This so-called “Sole Purpose” doctrine would have you overlook these adversary weapons programs along with assurances made at the time of the ratification of the CWC, for example, that the US would always possess nuclear weapons and therefore these other types of weapons of mass destruction were simply no longer needed.24
But there is a bipartisan approach to defend the United States and its dozens of allies from the threats posed by weapons of mass destruction that I urge you to continue to support.
Now-Secretary of Defense Lloyd Austin stated to the Senate Armed Services Committee, “I agree that nuclear deterrence is the Department’s highest priority mission and that updating and overhauling our nation’s nuclear forces is a critical national security priority.”25
He joins a long line of our nation’s senior national security leaders, military and civilian, who have stated that nuclear deterrence is the top priority for the Department of Defense.
Four Secretaries of Defense from both political parties have endorsed the same principle in favor of the nuclear modernization program developed by President Obama and carried forward by President Trump.
What this subcommittee should do to counter the aforementioned threats is recommit to the bipartisan Obama-Trump nuclear modernization program.
This bipartisan plan means modernizing the complementary three-legged stool of nuclear weapons delivery systems – heavy bombers capable of fielding gravity bombs and air-launched cruise missiles and dual-capable aircraft; ballistic missile submarines, with missiles capable of carrying low-yield and larger-yield warheads; and, land-based intercontinental ballistic missiles.
This bipartisan modernization program also includes the Manhattan Project era complex of nuclear weapons production facilities. A modernized plutonium pit production and uranium manufacture capability were integral elements of the bipartisan Obama-Trump nuclear deterrent modernization program.
While these programs are often far less visible in public debates than the higher-profile DOD weapons systems, they are the sine qua non of the U.S. nuclear deterrent.
If the National Nuclear Security Administration can’t produce the weapons to put on top of the missiles and under the wings of the bombers, as our adversaries are able to do in great numbers, those weapons systems are not able to serve the purpose of nuclear deterrence.26
I’d be surprised if anyone in this room owns a car as old as any one of these delivery systems, all of which are beyond their design life.27 A classic 1964 Ford Mustang would be a perfect exception, but probably not something you’d want to depend on. Also, that’s likely younger than the B52s we operate today.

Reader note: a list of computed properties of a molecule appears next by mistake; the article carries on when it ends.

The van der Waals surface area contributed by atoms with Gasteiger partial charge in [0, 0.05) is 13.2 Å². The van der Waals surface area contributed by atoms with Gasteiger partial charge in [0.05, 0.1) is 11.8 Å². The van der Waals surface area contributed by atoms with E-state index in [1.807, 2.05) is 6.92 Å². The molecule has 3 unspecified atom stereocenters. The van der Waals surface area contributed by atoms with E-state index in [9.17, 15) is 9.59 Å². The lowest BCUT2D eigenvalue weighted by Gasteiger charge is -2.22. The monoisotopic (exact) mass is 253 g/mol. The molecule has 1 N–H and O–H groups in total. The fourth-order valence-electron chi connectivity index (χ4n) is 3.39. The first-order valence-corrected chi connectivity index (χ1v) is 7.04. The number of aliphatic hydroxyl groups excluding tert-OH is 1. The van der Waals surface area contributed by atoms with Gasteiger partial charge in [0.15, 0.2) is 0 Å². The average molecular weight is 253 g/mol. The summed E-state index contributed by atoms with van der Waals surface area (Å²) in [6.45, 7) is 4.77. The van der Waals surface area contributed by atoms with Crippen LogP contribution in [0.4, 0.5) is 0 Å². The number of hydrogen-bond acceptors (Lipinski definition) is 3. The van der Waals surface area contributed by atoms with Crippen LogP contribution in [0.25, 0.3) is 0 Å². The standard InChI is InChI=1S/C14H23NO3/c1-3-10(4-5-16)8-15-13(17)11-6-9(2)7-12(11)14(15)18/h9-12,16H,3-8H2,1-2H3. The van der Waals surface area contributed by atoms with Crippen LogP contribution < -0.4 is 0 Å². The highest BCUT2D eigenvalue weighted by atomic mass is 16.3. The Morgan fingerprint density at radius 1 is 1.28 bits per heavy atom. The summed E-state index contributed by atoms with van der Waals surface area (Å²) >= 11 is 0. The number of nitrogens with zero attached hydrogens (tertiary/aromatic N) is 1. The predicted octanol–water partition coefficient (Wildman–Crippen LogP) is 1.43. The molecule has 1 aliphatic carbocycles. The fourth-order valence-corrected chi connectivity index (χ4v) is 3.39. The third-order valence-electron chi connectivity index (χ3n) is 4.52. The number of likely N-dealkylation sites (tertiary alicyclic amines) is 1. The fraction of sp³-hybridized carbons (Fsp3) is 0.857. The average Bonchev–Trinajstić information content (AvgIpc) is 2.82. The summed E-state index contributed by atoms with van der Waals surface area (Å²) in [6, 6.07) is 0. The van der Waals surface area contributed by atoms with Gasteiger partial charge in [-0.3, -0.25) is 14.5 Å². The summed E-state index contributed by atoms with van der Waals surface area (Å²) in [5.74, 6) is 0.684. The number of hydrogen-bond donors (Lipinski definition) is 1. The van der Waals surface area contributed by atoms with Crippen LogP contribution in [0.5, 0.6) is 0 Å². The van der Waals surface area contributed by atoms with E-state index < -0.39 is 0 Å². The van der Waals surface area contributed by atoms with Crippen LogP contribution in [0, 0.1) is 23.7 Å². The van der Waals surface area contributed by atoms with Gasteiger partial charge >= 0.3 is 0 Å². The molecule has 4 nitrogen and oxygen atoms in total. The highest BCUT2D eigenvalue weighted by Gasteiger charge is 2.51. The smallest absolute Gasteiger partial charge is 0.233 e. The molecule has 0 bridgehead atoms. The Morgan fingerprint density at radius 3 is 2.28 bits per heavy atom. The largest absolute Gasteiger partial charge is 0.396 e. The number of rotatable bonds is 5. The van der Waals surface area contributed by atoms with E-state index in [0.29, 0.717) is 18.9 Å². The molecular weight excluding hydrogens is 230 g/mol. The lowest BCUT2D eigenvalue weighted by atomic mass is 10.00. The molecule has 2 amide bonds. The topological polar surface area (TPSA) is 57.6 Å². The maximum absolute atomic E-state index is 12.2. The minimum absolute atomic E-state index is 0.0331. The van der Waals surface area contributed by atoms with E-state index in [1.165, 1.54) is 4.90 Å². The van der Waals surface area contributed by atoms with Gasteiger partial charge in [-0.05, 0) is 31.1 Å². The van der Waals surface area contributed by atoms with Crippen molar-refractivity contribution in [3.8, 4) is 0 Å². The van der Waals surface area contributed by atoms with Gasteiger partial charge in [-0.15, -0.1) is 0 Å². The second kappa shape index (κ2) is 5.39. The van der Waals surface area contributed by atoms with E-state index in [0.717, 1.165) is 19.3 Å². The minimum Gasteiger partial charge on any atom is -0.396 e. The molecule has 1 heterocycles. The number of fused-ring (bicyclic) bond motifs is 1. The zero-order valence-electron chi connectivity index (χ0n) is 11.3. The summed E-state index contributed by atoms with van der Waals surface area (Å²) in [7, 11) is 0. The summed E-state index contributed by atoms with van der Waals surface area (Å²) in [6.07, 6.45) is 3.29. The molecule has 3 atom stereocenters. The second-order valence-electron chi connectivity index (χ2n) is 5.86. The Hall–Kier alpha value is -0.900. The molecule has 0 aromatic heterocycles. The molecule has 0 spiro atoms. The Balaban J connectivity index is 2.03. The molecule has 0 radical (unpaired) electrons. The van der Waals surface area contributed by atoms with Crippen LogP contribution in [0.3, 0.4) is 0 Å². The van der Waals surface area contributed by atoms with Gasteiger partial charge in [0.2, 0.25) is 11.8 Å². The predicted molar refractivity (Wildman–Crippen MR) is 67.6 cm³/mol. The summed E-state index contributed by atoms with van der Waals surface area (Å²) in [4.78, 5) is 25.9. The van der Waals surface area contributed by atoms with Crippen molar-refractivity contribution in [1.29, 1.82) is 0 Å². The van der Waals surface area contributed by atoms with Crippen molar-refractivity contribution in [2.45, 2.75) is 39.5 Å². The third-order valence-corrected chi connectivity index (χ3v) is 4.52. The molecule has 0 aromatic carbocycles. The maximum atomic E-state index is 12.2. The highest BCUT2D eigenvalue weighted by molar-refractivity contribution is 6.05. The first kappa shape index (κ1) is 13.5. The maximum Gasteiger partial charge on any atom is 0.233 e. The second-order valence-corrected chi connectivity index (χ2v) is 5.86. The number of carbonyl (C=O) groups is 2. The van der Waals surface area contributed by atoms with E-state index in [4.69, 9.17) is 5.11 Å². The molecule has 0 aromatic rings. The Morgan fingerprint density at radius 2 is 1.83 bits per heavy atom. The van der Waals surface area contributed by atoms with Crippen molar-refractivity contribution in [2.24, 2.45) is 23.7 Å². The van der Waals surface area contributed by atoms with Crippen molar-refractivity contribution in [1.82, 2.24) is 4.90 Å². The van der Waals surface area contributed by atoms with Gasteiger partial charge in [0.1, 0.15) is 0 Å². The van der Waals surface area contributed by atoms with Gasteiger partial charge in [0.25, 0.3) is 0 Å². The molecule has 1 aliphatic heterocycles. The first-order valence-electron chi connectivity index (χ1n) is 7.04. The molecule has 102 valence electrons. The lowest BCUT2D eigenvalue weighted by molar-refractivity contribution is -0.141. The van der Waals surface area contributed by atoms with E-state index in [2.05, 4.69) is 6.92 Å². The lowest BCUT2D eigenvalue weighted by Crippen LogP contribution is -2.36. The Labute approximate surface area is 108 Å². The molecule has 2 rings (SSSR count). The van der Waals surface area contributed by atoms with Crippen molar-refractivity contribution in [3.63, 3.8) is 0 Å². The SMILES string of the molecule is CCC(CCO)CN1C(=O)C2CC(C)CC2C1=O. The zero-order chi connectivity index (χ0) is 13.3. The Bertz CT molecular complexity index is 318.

These systems either must be modernized or they will no longer be available to defend the American people.28
Allowing these systems to atrophy into irrelevance would mean disregarding the advice of
the nation’s senior military officer, the Chairman of the Joint Chiefs General, Mark Milley, U.S. Army, who stated “[t]he nuclear Triad has kept the peace since nuclear weapons were introduced and has sustained the test of time.”29
Likewise, this panel should make a bipartisan call for a new Nuclear Posture Review before any significant changes are made to the nation’s nuclear force or its posture.
Presidents Clinton, Bush (43), Obama and Trump all undertook Nuclear Posture Reviews.
The question for the Biden Administration is whether it will undertake a similar review, and will it propose changes to the U.S. nuclear force and posture before or in the absence of one?
There is a loud disarmament clerisy that is arguing for adopting a series of destabilizing and reckless steps – like abandoning the modernization of the ICBM leg of the triad or adopting a so-called no-first use policy and even “de-alerting” our nuclear weapons – and simply bypassing the Nuclear Posture Review process.
Even the NPR process is not perfect: we saw during the Obama Administration a series of steps, idealistic and naïve, to show “moral leadership” to the world in furtherance of nuclear disarmament.
For example, the Obama NPR eliminated the TLAM-N cruise missile (at the risk of undermining confidence of key allies in the extended deterrent), de-MIRVed our land-based missile force, and adopted a narrower nuclear use policies.
None of these steps were reciprocated by a U.S. adversary; in fact, our adversaries proceeded in the opposite direction.
The world is decidedly less safe than it was prior to the Obama Nuclear Posture Review’s decisions. No other nuclear power followed President’s Obama’s lead.
I encourage the subcommittee to consider these facts as you undertake your oversight this year, as you consider the appropriate level for the budgets for the Department of Defense and the National Nuclear Security Administration, and as you draft the National Defense Authorization Act.
Thank you for the opportunity to testify today.